Tripoli neighborhoods ‘turning into battlefields’: Red Cross

The clashes have been going on for three weeks. (File/AFP)
Updated 25 April 2019

Tripoli neighborhoods ‘turning into battlefields’: Red Cross

  • Hospitals are struggling from chronic shortages of medical supplies
  • There have also been power outages and weakened water pumping stations

GENEVA/TRIPOLI: The humanitarian situation has greatly deteriorated around the Libyan capital Tripoli, where “densely populated residential areas are gradually turning into battlefields,” the International Committee of the Red Cross (ICRC) said on Thursday.
Hospitals are struggling with chronic shortages of medical supplies amid power outages and weakened water pumping stations, the aid agency said in a statement after three weeks of clashes.
“It is crucial that hospitals, medical facilities, health staff and vehicles transporting the wounded are allowed to carry out their activities safely,” it said.
The World Health Organization said on Twitter that 278 people have been killed in the last three weeks, while 1,332 others have been wounded.
The Libyan National Army, which is allied to a rival government in eastern Libya, has mounted an offensive on Tripoli but has so far failed to breach the city’s southern defenses.
Southern suburbs and nearby villages have been heavily fought over and shelled, with territory regularly changing hands.


Jordanians celebrate country’s 74th Independence Day in confident mood

Updated 24 min 8 sec ago

Jordanians celebrate country’s 74th Independence Day in confident mood

  • The festivities followed a three-day lockdown aimed at slowing the spread of the killer virus in the country

AMMAN: Jordanians on Monday took to the streets to celebrate their country’s 74th Independence Day amid the ongoing coronavirus disease (COVID-19) crisis.

The festivities followed a three-day lockdown aimed at slowing the spread of the killer virus in the country, which has so far recorded 708 cases and nine deaths.

Jordan’s population of almost 10 million people, the majority of them in their youth and belonging to different backgrounds and ethnicities which pride themselves on peaceful coexistence, woke up to national flags fluttering throughout the nation as well as on the Google search home page.

The COVID-19 pandemic has instilled a sense of nationalism and unity as well as confidence in the country’s leadership that has not been felt in years.

Minister of Digital Economy and Entrepreneurship Mothanna Gharaibeh told Arab News that the virus outbreak had helped to boost Jordan’s digital resilience. “During the crisis, internet traffic grew by 70 percent overnight and yet our resilient internet network was able to take it without any reduction on YouTube or Netflix quality.”

Gharaibeh, the youngest minister in Prime Minister Omar Razzaz’s government, said that the private and public sectors had been working together during the COVID-19 emergency to overcome many challenges.

“From security to food delivery and online learning, thousands of Jordanians who were serving global customers continued to deliver quality services from their homes,” he added.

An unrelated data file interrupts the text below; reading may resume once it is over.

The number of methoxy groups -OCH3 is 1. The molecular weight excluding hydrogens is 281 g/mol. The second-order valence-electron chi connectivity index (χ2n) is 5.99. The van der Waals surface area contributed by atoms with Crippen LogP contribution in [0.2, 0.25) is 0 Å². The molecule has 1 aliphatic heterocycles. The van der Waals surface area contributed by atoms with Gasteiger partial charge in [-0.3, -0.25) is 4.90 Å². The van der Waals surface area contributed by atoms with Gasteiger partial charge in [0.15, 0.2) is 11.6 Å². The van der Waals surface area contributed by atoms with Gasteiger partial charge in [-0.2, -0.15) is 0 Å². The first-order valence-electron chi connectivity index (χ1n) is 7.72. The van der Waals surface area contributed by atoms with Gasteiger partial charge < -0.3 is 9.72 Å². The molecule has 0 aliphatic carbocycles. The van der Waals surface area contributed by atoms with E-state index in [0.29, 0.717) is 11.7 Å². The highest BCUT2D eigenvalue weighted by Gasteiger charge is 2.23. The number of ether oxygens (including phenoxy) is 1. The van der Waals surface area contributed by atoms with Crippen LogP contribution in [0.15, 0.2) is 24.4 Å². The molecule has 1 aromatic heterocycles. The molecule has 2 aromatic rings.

The minister, who was an activist during the short-lived Jordanian spring in 2011, pointed out that despite the economic difficulties caused by the lockdown there had been some positives to emerge from the situation.

“We grew by 700-plus jobs in the last two months by top companies like Cisco, Webhelp, BIGO/IMO, and others relying on the Jordanian solid infrastructure, skills, and work ethics,” he said.

Mahmoud Zawahreh, a young political activist from the city of Zarqa, told Arab News that Jordan was battling on two fronts. “The struggle is against different challenges in dealing with the coronavirus as well as the external political challenges.

“Jordan is being forced to escalate its response due to the dangers from the Israeli intentions to annex Palestinian territories while at the same time it has to deal with the economic fallout of the COVID-19 pandemic,” he said.

Maamoun Abu Nawwar, a retired two-star air force general, said the people and leaders of Jordan had succeeded in finding a common ground as a nation. “There is a successful trilateral cooperation between the leadership, the army and the people.

“There is a close-knit atmosphere that has been recently articulated with many Jordanians returning from abroad because of the pandemic and realizing how great their country is and that it takes care of its people.”

He added that Jordan faced a difficult future and that some of its challenges were “existential” and required a holistic approach. “Jordan needs to be more inclusive to all regional neighbors to seek their help and protection from Israel.”

He believes that some of its neighbors have not risen to the challenges facing the country. “There is bitterness in Jordan regarding how much it can count on regional powers to stand with it. At times Jordan feels like it has to stand alone because it refuses to take sides in regional disputes,” Abu Nawwar said.

Tareq Khoury, the former head of the Wehdat Football Club and now a member of parliament representing Zarqa, told Arab News that independence required hard decisions including the cancellation of the Wadi Araba Treaty (Jordan-Israel peace accord).

“Independence requires fighting with the occupying enemy who is targeting our holy places and the Jordan Valley,” he said.

Khoury, a businessman who trades with regional countries, said that a much more robust economic relationship was needed.

Samar Nassar, the first female secretary-general of the Jordanian Football Association, said Jordan had been a sports pioneer in the region, championing women empowerment, and using sports for social change.

“We hosted the FIFA under-17 Women’s World Cup, which was the first international tournament of its scale in the Arab world and we hosted the 2018 women’s Asian Cup final.”